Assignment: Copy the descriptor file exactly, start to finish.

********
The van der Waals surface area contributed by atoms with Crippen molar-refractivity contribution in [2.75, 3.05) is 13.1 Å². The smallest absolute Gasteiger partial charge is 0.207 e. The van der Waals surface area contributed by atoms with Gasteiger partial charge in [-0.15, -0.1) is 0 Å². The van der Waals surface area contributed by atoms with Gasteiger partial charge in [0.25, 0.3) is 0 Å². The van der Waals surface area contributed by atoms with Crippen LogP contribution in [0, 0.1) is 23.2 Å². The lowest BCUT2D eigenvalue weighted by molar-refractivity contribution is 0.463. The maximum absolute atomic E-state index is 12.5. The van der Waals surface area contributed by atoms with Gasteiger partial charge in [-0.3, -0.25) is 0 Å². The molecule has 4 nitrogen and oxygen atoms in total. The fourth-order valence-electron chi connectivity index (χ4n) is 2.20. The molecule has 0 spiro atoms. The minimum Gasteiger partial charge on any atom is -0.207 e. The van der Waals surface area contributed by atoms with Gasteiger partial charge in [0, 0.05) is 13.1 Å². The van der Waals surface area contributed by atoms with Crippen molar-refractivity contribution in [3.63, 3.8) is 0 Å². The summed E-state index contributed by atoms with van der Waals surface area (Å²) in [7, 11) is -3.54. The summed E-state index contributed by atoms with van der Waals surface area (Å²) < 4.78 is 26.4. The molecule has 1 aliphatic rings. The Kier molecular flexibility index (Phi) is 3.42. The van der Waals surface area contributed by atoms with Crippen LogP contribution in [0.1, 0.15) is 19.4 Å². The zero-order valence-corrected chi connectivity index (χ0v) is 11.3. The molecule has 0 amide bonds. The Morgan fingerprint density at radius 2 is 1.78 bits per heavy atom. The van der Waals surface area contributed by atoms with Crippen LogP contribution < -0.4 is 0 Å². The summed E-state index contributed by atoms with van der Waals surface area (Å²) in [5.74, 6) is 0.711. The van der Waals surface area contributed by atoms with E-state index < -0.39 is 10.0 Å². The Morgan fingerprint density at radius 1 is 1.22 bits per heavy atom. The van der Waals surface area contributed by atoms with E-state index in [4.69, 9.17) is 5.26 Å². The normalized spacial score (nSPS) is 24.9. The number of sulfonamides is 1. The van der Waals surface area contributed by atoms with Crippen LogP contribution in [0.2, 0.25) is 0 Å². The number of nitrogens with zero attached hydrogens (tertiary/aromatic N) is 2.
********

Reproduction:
The van der Waals surface area contributed by atoms with Crippen molar-refractivity contribution in [2.75, 3.05) is 13.1 Å². The smallest absolute Gasteiger partial charge is 0.207 e. The van der Waals surface area contributed by atoms with Gasteiger partial charge in [-0.15, -0.1) is 0 Å². The van der Waals surface area contributed by atoms with Gasteiger partial charge in [0.25, 0.3) is 0 Å². The van der Waals surface area contributed by atoms with Crippen LogP contribution in [0, 0.1) is 23.2 Å². The lowest BCUT2D eigenvalue weighted by molar-refractivity contribution is 0.463. The maximum absolute atomic E-state index is 12.5. The van der Waals surface area contributed by atoms with Gasteiger partial charge in [-0.3, -0.25) is 0 Å². The molecule has 4 nitrogen and oxygen atoms in total. The fourth-order valence-electron chi connectivity index (χ4n) is 2.20. The molecule has 0 spiro atoms. The minimum Gasteiger partial charge on any atom is -0.207 e. The van der Waals surface area contributed by atoms with Gasteiger partial charge in [0, 0.05) is 13.1 Å². The van der Waals surface area contributed by atoms with Crippen molar-refractivity contribution in [3.63, 3.8) is 0 Å². The summed E-state index contributed by atoms with van der Waals surface area (Å²) in [7, 11) is -3.54. The summed E-state index contributed by atoms with van der Waals surface area (Å²) < 4.78 is 26.4. The molecule has 1 aliphatic rings. The Kier molecular flexibility index (Phi) is 3.42. The van der Waals surface area contributed by atoms with Crippen LogP contribution in [0.1, 0.15) is 19.4 Å². The zero-order valence-corrected chi connectivity index (χ0v) is 11.3. The molecule has 0 amide bonds. The Morgan fingerprint density at radius 2 is 1.78 bits per heavy atom. The van der Waals surface area contributed by atoms with Crippen LogP contribution < -0.4 is 0 Å². The summed E-state index contributed by atoms with van der Waals surface area (Å²) in [5.74, 6) is 0.711. The van der Waals surface area contributed by atoms with E-state index < -0.39 is 10.0 Å². The Morgan fingerprint density at radius 1 is 1.22 bits per heavy atom. The van der Waals surface area contributed by atoms with E-state index in [4.69, 9.17) is 5.26 Å². The normalized spacial score (nSPS) is 24.9. The number of sulfonamides is 1. The van der Waals surface area contributed by atoms with Crippen LogP contribution in [0.2, 0.25) is 0 Å². The number of nitrogens with zero attached hydrogens (tertiary/aromatic N) is 2.